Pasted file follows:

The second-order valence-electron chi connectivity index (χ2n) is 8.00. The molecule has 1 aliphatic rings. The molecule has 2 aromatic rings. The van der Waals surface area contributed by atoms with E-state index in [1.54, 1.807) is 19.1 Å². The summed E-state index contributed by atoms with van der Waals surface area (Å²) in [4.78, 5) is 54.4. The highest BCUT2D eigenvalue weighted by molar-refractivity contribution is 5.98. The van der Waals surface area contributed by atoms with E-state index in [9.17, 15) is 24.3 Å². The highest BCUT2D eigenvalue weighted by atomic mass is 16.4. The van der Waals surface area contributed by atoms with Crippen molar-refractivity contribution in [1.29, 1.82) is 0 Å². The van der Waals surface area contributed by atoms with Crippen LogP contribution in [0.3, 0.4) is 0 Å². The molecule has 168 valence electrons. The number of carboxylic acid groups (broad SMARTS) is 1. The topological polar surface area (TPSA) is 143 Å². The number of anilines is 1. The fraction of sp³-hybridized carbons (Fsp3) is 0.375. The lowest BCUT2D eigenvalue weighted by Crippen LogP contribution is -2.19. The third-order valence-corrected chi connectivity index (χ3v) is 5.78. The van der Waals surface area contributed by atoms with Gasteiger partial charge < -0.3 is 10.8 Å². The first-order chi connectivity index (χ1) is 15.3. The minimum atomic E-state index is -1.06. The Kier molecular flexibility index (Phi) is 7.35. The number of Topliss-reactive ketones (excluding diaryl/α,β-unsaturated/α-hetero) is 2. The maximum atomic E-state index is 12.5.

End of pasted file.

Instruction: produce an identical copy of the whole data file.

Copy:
The second-order valence-electron chi connectivity index (χ2n) is 8.00. The molecule has 1 aliphatic rings. The molecule has 2 aromatic rings. The van der Waals surface area contributed by atoms with E-state index in [1.54, 1.807) is 19.1 Å². The summed E-state index contributed by atoms with van der Waals surface area (Å²) in [4.78, 5) is 54.4. The highest BCUT2D eigenvalue weighted by molar-refractivity contribution is 5.98. The van der Waals surface area contributed by atoms with E-state index in [9.17, 15) is 24.3 Å². The highest BCUT2D eigenvalue weighted by atomic mass is 16.4. The van der Waals surface area contributed by atoms with Crippen molar-refractivity contribution in [1.29, 1.82) is 0 Å². The van der Waals surface area contributed by atoms with Crippen LogP contribution in [0.3, 0.4) is 0 Å². The molecule has 168 valence electrons. The number of carboxylic acid groups (broad SMARTS) is 1. The topological polar surface area (TPSA) is 143 Å². The number of anilines is 1. The fraction of sp³-hybridized carbons (Fsp3) is 0.375. The lowest BCUT2D eigenvalue weighted by Crippen LogP contribution is -2.19. The third-order valence-corrected chi connectivity index (χ3v) is 5.78. The van der Waals surface area contributed by atoms with Gasteiger partial charge < -0.3 is 10.8 Å². The first-order chi connectivity index (χ1) is 15.3. The minimum atomic E-state index is -1.06. The Kier molecular flexibility index (Phi) is 7.35. The number of Topliss-reactive ketones (excluding diaryl/α,β-unsaturated/α-hetero) is 2. The maximum atomic E-state index is 12.5.